Hyundai i30 N vs Hyundai i30 TCR

i30 N – vs the race car: The i30 N has proven itself at a trackday and on the rally stage, but can it compete against a race car with a singular sense of purpose? Only one way find out.

ROAD CAR VERSUS RACE CAR. PUT THEM together on a track and it’s not hard to predict what’ll happen. While the i30 N you can buy from a dealer and drive to work every day has to be able to fulfil a range of tasks, the race car just has one job in life – to go around a circuit as quickly as possible.

But the relationship between the TCR-series i30 N and its road-going counterpart is a little more interesting, so we’ve got them side by side to compare – and to have a little race.

They share a lot more in common than you might think, and the racer is certainly not just a space frame rebranded with some Hyundai stickers. This is partly due to the philosophy of the TCR series, which aims to make it affordable for more teams and drivers to enter. If you’d like one, Hyundai’s motorsport division will sell you a car like this for around £125,000 (circa $220,000) – and it has built about 70 cars already.

Sharing parts with road cars keeps costs down, which keeps the grids full and the competition healthy. But it also ensures a good level of cross-fertilisation between the people who make road cars and those trying to make them go faster in competition.

Looking at them side by side, at the Tazio Nuvolari Circuit near Milan, Italy, there is an obvious resemblance, but clearly the race car looks more purposeful. The body has brutal box wheelarches that are essential to maintain the aerodynamics and wider track needed for racing. The roof-height rear wing is supported by twin struts and would be considered over the top even by former readers of Max Power.

But under it all, there are remarkable similarities. According to the TCR’s chief engineer, Matias Brutos Schmidt, the i30 N TCR and road car share a long list of parts. The bodyshell is plucked from the production line, where it could have been destined to be a 1.0-litre base model. The front and rear subframes, steering arms, bonnet, engine block, doors and windows are also the same as standard. The new parts, and those that are upgraded, are tested by the same engineers who build the road cars, too – the motorsport team makes full use of the engineering resources at Hyundai Motor Company’s Namyang R&D centre.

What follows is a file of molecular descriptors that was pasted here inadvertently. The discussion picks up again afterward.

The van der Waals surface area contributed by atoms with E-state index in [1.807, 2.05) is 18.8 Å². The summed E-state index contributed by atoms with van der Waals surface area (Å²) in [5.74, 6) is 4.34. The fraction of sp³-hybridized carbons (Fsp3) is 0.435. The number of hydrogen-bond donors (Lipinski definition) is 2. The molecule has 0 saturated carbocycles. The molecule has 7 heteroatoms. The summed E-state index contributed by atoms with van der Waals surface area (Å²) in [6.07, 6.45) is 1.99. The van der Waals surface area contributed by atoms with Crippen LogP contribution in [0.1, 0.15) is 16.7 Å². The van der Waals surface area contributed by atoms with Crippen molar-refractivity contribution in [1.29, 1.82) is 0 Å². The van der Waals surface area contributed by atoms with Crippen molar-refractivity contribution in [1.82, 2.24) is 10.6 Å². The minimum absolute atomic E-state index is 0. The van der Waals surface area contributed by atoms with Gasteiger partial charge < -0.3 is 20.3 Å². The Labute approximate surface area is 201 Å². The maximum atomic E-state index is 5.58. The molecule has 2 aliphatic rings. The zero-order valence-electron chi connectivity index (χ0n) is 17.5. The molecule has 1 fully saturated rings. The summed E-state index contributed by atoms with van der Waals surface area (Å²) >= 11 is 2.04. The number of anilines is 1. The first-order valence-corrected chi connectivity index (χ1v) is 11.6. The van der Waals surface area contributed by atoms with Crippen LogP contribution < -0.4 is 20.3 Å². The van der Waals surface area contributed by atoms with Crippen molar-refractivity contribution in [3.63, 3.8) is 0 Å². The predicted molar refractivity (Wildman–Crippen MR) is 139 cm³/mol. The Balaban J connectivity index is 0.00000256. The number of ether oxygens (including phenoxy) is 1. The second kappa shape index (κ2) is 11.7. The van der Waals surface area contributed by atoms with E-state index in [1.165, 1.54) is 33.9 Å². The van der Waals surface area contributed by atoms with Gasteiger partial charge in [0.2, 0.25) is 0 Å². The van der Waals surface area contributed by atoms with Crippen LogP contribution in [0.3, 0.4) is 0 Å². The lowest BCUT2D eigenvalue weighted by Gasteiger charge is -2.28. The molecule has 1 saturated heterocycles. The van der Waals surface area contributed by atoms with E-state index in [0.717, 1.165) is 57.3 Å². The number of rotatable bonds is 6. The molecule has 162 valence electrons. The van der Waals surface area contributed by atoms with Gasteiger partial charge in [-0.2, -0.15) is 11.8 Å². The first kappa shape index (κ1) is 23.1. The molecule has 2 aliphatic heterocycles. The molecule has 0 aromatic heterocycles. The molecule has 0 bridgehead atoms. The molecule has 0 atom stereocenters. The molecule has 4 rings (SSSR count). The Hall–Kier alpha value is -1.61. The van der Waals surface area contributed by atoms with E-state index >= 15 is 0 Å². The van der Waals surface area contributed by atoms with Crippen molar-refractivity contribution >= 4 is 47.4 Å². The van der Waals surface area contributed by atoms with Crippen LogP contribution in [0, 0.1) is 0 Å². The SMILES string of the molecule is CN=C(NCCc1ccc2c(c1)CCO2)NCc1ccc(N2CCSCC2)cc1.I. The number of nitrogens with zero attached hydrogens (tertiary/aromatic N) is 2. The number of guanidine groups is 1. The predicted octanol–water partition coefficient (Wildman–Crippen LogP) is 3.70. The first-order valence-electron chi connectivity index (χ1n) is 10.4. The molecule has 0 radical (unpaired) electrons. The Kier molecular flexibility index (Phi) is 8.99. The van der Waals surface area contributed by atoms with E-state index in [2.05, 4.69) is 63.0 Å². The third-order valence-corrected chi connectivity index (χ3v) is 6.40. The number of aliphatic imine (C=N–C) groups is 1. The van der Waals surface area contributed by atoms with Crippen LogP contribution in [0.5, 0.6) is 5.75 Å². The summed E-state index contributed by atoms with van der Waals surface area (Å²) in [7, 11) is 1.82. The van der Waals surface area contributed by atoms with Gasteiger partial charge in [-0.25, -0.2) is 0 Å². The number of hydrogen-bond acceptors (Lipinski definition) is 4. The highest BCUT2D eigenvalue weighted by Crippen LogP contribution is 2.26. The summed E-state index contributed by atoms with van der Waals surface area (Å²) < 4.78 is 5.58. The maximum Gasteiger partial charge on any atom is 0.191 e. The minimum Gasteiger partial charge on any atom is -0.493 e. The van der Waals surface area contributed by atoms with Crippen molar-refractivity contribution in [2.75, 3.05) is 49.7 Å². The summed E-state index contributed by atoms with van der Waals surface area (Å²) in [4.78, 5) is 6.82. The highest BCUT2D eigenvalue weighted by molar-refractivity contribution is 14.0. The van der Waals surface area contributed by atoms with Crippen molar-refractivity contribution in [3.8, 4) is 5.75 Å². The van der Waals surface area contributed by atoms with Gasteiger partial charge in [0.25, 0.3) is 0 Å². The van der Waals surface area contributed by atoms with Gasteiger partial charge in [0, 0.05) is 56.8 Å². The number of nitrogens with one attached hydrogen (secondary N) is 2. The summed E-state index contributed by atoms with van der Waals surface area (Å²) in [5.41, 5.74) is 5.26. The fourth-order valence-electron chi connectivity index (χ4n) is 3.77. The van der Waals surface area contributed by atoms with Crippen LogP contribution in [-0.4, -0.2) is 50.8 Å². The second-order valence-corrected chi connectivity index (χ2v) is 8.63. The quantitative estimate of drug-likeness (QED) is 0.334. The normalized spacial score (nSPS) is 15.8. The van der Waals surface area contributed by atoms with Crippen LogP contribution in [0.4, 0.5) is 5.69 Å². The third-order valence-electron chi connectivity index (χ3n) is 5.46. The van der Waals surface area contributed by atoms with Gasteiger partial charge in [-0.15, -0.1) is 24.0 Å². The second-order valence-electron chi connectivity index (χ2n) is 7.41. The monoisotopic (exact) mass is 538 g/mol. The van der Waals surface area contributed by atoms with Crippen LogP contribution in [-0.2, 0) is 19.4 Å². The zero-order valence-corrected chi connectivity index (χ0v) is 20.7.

Part of the reason for all this effort and use of well-tested standard parts is to create a friendly-to-drive, reliable car. Private racers and teams who buy an i30 N TCR might not expect the local dealer to service it and honour the warranty, but they do want a car that doesn’t need a team of mechanics to keep it running, which is why each team is restricted to just ten team members per car at a race weekend.

Inside is where the road and race car crossover ends. The interior has been stripped of luxuries of course, mainly to save weight, and the TCR is 300kg lighter as a result. Climb awkwardly through the roll-cage that criss-crosses the extremities of the cabin and slide into the tight seat and you find the steering wheel is positioned right back and almost in your chest. A small all-digital display is mounted on the far end of the steering column to show the car’s vital statistics. Start the 260kW, 2.0-litre turbo engine and an unfiltered metallic thrash vibrates the bodyshell so much that the world blurs. It’s almost deafening, even with a helmet on.

The i30 N TCR is predictably quick, especially with a man of Dickie Meaden’s experience behind the wheel. It can stop sooner than the road car too, with stomach-wrenching power and feel from the 380mm front discs with six-pot calipers.

Steve Sutcliffe is in the road car and has been given a lap’s head start. The challenge for Meaden is to catch him, completing six laps to Steve’s five. It’s still easy to assume it will be a walkover for the TCR car. But we’ve done our homework, and the TCR is lapping here in the region of 1min 20sec. The i30 N Performance road car, meanwhile, is around 15 seconds a lap slower around the 2.8km circuit. So, if our sums are correct, Meaden is going to have to go pretty hard to catch up.

Steve knows and respects the i30 N road car, not least because he’s driven it to the track from the airport in air-conditioned comfort. He’s quietly confident of his chances, having also had previous experience of it on track and knowing the lengths Hyundai N went to in its development. On the tight Nuvolari circuit, the i30 N’s electronically controlled limited-slip differential and its bespoke Pirelli P Zero tyres will work in his favour, especially as Meaden tries to get some heat into his slicks on the first few laps.

Hyundai World Touring Car Cup driver Norbert Michelisz is on hand to advise Dickie: ‘Remember we have no tyre warmers. You will need to go carefully for maybe two laps until there is some heat in the rubber. Then you can push it more.’ Will this give Steve a crucial advantage over such a short race distance?

In the end, Steve starts to feel the pressure of the TCR car filling his mirror and Dickie’s car is getting faster with each lap. The road car is built with trackdays partly in mind, but there are limits, and in the heat of an Italian summer the road-focused Pirelli rubber is becoming, er, tired.

One mistake three corners from the finish line is enough to give Dickie a door to sneak through, the TCR finally passing Sutcliffe on the exit of the last corner as they run for the chequered flag.

As Meaden gloats in the pits and packs away his track toy, Steve turns up the climate control, dials in the Apple CarPlay and heads to the airport for a cold beer.